A large and diverse group of stakeholders (ASAC) has been tasked by MC Planning Department to tackle the issue of how best to allow Agricultural Reserve farms to engage in agritourism. Historically, we think of agritourism as hayrides, corn mazes and pick your own but agritourism is evolving to include on farm events such as weddings and parties as well as other activities. Breweries and wineries have been growing in popularity, bringing residents to farms and providing much needed capital to advance their businesses. Sounds great, right? But the details remain. And for farmers and communities, those details matter. Farmers need clarity and consistency on what their rights and responsibilities are. Historic rural communities seek protection from farmland turning to intense event/tourism use without necessary safeguards for sound, traffic etc. So...
The ASAC will:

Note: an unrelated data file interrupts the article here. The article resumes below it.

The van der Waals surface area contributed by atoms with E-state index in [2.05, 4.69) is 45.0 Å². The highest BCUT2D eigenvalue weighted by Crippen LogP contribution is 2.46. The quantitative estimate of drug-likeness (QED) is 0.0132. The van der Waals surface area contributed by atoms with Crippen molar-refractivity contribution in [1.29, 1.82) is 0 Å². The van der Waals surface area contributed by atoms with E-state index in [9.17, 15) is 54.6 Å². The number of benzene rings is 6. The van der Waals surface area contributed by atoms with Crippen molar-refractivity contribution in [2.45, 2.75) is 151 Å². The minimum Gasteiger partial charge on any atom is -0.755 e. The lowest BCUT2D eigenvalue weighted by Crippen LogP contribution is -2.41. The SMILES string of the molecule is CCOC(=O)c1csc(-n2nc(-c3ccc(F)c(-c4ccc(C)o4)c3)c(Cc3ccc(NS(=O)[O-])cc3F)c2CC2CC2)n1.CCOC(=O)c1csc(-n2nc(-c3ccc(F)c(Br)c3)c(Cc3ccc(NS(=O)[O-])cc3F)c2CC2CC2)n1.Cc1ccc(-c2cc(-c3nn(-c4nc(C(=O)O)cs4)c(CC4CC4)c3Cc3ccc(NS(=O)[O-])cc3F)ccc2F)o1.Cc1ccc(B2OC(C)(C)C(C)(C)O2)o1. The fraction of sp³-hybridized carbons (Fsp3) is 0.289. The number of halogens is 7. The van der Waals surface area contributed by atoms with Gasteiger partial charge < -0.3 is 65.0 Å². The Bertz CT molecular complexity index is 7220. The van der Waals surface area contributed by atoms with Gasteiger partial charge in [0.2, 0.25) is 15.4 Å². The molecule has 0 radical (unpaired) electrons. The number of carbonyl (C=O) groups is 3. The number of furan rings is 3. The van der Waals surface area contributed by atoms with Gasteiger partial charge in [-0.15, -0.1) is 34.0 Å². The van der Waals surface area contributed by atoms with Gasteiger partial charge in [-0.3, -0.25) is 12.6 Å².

...examine various aspects of agritourism, including events held on farms, wineries, breweries, produce stands and farm-to-table offerings, to understand the land use regulations associated with these activities. It will look at applicable sections of the county’s zoning ordinance and its subdivision regulations to determine if modifications in policy are needed to provide clarity and direction for property owners.
More on the study.
MCA believes that, with proper standards, agritourism will be of benefit to farmers, rural communities and County residents. The key will be ensuring proper proportion of the elements that will be affected, broadly labeled as:
Maintaining balance, ensuring appropriate flexibility, and ensuring that the accessory agritourism uses support and not unduly conflict with the conduct of diverse agriculture, existing rural communities, infrastructure capability, environmental resource protection goals is a worthy collaborative objective.
Even more bills are being considered on Agritourism in Annapolis
Take a moment to support HB 766/SB 610 to improve Maryland's Forest Conservation Act!
We are passing along an action alert from our partners at Chesapeake Bay Foundation and League of Conservation Voters.